5. Use this structure to explore the situation
  6. Define changes to the situation (i.e problems to be tackled)
  7. Implement change processes

Its all about the good manners.

Good manners!

Both Wilson (2001) and Brooks (1995) express the importance of the way to communicate with other team members.  The ‘hierarchical’ level of communication. During the production of this research project (and any other), which I completely agree is to break the ‘tree’ system in which one person is the boss and the people below are reporting or working for this person.  The responsibilities have been already defined and in the communicative structure, everybody is allowed to participate and to provide solutions to the situation problem solving.

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02 – Museum collaboration (bibliography)   no comments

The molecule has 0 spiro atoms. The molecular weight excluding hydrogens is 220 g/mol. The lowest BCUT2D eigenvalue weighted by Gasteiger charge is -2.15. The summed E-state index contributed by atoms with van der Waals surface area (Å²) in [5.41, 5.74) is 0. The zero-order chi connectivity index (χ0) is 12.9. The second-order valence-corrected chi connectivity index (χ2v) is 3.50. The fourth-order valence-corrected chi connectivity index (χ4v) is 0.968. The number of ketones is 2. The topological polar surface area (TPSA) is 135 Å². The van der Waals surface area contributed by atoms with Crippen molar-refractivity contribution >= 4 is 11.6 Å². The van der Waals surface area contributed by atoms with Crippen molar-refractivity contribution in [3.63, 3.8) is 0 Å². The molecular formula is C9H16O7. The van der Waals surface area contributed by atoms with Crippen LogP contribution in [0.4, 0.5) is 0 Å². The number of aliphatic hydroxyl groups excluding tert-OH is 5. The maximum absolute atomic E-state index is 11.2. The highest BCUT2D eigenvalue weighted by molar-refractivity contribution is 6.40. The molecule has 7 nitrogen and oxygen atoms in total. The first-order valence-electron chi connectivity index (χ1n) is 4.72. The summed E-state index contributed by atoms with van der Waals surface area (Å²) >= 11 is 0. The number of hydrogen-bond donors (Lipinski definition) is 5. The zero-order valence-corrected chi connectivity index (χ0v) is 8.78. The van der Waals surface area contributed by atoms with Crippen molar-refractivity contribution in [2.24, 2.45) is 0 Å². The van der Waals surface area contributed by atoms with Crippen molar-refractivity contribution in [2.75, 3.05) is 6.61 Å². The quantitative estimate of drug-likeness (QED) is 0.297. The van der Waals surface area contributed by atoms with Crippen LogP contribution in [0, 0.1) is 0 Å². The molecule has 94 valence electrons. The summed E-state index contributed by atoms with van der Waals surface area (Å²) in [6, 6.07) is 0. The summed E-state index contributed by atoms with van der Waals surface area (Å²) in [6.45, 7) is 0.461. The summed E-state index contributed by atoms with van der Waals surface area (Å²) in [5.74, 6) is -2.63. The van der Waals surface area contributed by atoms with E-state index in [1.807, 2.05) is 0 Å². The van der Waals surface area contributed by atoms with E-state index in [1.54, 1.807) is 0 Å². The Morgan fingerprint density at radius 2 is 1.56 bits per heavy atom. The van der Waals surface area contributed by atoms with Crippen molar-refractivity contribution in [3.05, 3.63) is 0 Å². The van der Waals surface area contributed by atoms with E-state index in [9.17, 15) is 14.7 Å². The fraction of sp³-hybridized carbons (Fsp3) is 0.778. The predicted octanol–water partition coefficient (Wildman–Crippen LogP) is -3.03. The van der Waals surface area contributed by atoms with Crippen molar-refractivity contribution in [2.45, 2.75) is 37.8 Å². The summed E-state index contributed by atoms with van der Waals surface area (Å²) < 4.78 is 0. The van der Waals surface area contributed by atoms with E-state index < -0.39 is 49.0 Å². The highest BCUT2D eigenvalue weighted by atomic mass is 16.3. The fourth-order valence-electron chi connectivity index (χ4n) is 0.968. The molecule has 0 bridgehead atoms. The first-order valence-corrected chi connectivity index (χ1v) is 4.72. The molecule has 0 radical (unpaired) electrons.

Posted at 8:46 am in Uncategorized

Museum collaboration // Essential bibliography

In this post I will start to list some of the bibliography to be used to get familiarized with essential concepts and ideas that will allow the project to be carried in the most optimal manner.  The bibliography was chosen from the BSc Information Technology in Organizations fron University of Southampton and readings from Museum Studies and Museology.

Due to my visual communication background the Museum Studies readings I will be focusing on the more challenging theories instead on the basic methodology.  On the other hand, IT in Organizations I will be focusing on basic readings to be able to get familiarized with basic concepts.

Information Technologies in Organizations

Tools and Techniques for IT Modeling

  • Peter Harris. Designing and Reporting Experiments in Psychology (2nd ed). OU Press
  • Steve McKillup. Statics Explained. Cambridge

Collaborative Projects

  • Brooks, FP, The Mythical Man-Month, Addison-Wesley, 1982.
  • Checkland, P, and Scholes, J, Soft Systems Methodology, Wiley

Human Computer Interaction

  • Dix A, Finlay J, Abowd G and Beale R, Human-Computer Interaction, 3rd Edition. Prentice Hall, 2003
  • Norman DA, The Design of Everyday Things, Basic Books, 2002 new edition

Information Systems Strategy